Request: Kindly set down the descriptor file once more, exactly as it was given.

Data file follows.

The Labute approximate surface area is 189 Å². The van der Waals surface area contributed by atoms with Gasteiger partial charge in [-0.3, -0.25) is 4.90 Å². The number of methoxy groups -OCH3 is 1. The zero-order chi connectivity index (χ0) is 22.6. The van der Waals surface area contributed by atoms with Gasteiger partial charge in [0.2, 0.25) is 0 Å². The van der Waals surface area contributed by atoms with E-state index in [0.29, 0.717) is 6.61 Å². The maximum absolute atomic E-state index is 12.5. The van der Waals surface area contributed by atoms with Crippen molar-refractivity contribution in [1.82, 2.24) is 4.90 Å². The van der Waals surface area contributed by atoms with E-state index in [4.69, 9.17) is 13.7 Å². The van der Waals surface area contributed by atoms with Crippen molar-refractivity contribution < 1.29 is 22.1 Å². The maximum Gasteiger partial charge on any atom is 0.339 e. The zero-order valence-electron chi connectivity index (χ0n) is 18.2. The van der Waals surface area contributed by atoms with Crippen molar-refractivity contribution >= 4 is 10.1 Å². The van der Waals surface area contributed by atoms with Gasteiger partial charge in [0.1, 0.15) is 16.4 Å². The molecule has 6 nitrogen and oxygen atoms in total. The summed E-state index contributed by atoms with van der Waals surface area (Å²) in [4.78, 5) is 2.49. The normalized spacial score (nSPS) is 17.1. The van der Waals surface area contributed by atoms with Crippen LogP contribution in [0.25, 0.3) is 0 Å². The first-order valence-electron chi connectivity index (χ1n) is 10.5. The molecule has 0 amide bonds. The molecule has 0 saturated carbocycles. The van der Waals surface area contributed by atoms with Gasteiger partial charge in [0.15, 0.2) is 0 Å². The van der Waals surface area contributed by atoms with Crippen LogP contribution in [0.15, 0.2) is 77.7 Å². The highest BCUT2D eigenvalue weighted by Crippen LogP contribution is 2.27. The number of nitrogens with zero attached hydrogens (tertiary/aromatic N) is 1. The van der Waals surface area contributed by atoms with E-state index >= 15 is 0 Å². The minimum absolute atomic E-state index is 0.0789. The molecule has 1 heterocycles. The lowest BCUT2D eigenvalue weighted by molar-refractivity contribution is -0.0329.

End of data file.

The Labute approximate surface area is 189 Å². The van der Waals surface area contributed by atoms with Gasteiger partial charge in [-0.3, -0.25) is 4.90 Å². The number of methoxy groups -OCH3 is 1. The zero-order chi connectivity index (χ0) is 22.6. The van der Waals surface area contributed by atoms with Gasteiger partial charge in [0.2, 0.25) is 0 Å². The van der Waals surface area contributed by atoms with E-state index in [0.29, 0.717) is 6.61 Å². The maximum absolute atomic E-state index is 12.5. The van der Waals surface area contributed by atoms with Crippen molar-refractivity contribution in [1.82, 2.24) is 4.90 Å². The van der Waals surface area contributed by atoms with E-state index in [4.69, 9.17) is 13.7 Å². The van der Waals surface area contributed by atoms with Crippen molar-refractivity contribution < 1.29 is 22.1 Å². The maximum Gasteiger partial charge on any atom is 0.339 e. The zero-order valence-electron chi connectivity index (χ0n) is 18.2. The van der Waals surface area contributed by atoms with Crippen molar-refractivity contribution >= 4 is 10.1 Å². The van der Waals surface area contributed by atoms with Gasteiger partial charge in [0.1, 0.15) is 16.4 Å². The molecule has 6 nitrogen and oxygen atoms in total. The summed E-state index contributed by atoms with van der Waals surface area (Å²) in [4.78, 5) is 2.49. The normalized spacial score (nSPS) is 17.1. The van der Waals surface area contributed by atoms with Crippen LogP contribution in [0.25, 0.3) is 0 Å². The first-order valence-electron chi connectivity index (χ1n) is 10.5. The molecule has 0 amide bonds. The molecule has 0 saturated carbocycles. The van der Waals surface area contributed by atoms with Gasteiger partial charge in [0.15, 0.2) is 0 Å². The van der Waals surface area contributed by atoms with Crippen LogP contribution in [0.15, 0.2) is 77.7 Å². The highest BCUT2D eigenvalue weighted by Crippen LogP contribution is 2.27. The number of nitrogens with zero attached hydrogens (tertiary/aromatic N) is 1. The van der Waals surface area contributed by atoms with E-state index >= 15 is 0 Å². The minimum absolute atomic E-state index is 0.0789. The molecule has 1 heterocycles. The lowest BCUT2D eigenvalue weighted by molar-refractivity contribution is -0.0329.